Part Three: Brewer's Lagoon[edit]

Escaping the explosion, Allie leads his family and Mr. Haddy through the jungle to Sico River, determined to move even further from civilization, and become less dependent on technology. They borrow a boat from a Miskito and float down to Brewers Lagoon where Mr Haddy's mother lives in a nearby village. Mr Haddy gave directions to the Laguna Miskita, 'it so small, when you gets there you ain't believe you there', which sounds ideal to Allie. On arrival they convert an abandoned dugout into a hut, beachcombing for materials (including an outboard motor which Allie repairs) and planting crops on the shore; total self-sufficiency. Then the rainy season starts, and a storm surge from a tropical cyclone washes away all their work. Mr Haddy arrives under cover of night and gives Charlie a drum of gasoline and spark plugs, which he knows Allie would not accept; Charlie hides them on the shore. Allie finds them and determines to use the supplies to sail upstream, against the flow "that Mosquito Coast is a dead loss...there's death down there...Everything broken, rotten and dead is on that stream and being pulled down to the coast... I've been fighting the current all along". Charlie and Jerry want to return to America, but Allie tells them that it has been destroyed.

Part Four: Up the Patuca[edit]

The family heads up the Patuca River, passing several abandoned villages destroyed by the recent tropical storm. Allie bullies his family into agreeing to his plans to head farther away from civilization, and they hear about a village called Guampo far up the river. When they arrive, it's the Spellgoods' mission settlement complete with harbor, landing strip and church.

That night Charlie and his brother Jerry swim ashore and contact Emily. They arrange to borrow the Spellgoods' jeep and escape back to the coast after learning that America has not been destroyed. On returning to the boat they try to persuade their mother to drive them, only to find that their father has also gone ashore. Determined to save the locals from the influence of the Spellgoods, he blows up the airplane and the generator and returns to the boat, but is shot in the neck by Rev. Spellgood. The family manages to drag Allie to the jeep with and make it to the coast, where Allie dies.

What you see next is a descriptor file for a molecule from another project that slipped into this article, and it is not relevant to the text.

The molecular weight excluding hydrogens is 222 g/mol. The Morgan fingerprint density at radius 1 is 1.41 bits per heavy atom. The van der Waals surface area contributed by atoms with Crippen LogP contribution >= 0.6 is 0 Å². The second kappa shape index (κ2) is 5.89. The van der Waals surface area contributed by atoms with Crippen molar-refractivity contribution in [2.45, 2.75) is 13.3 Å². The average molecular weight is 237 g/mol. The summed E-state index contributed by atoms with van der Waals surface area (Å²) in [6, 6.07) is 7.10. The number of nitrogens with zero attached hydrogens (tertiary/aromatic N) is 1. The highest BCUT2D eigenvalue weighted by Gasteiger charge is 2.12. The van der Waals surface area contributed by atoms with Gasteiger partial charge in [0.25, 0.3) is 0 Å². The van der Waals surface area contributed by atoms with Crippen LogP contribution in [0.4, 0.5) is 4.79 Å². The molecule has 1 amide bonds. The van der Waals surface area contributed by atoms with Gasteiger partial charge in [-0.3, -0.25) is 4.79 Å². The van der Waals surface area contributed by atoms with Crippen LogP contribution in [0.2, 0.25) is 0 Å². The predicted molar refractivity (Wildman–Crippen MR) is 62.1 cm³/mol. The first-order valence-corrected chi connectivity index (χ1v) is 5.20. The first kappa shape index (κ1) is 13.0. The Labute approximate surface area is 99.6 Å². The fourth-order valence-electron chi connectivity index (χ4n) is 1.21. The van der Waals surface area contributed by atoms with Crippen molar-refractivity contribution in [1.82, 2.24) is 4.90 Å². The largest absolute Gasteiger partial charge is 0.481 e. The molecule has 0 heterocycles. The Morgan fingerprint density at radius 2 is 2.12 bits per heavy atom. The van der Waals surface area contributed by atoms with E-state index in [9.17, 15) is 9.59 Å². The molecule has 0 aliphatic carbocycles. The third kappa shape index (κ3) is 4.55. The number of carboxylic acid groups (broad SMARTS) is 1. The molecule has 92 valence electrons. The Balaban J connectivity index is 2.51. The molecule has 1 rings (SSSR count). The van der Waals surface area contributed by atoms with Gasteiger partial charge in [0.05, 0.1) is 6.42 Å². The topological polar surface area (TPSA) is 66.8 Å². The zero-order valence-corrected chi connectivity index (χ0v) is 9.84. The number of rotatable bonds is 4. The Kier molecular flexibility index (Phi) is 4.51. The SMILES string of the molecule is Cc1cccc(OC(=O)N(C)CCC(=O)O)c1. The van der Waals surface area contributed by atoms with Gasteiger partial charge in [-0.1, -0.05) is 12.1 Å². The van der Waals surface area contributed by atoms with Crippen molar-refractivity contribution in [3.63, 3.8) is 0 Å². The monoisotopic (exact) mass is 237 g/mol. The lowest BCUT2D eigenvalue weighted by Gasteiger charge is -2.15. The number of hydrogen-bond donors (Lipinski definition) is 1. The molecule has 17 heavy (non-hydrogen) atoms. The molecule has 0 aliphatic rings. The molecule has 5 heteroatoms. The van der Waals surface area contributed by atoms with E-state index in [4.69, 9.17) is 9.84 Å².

Part Five: The Mosquito Coast[edit]

Mr Haddy hears of Allie's death and takes the family back to La Ceiba, and they return to America.

Reception[edit]

  • Thomas R Edwards in The New York Times praises the book, concluding "It is, characteristically, a fine entertainment, a gripping adventure story, a remarkable comic portrait of minds and cultures at cross-purposes...This excellent story, is an impressively serious act of imagination."[6]
  • Kirkus Reviews criticises the novels plausibility, pacing and thin characterisations, but goes on to say that "though the presentation of the serious ideas here is more noisy and colorful than thoughtful, the storytelling itself—full of clever descriptive writing and inventive action—sustains the entertainment mightily"[7]

Publication history[edit]

[8]

References[edit]

External links[edit]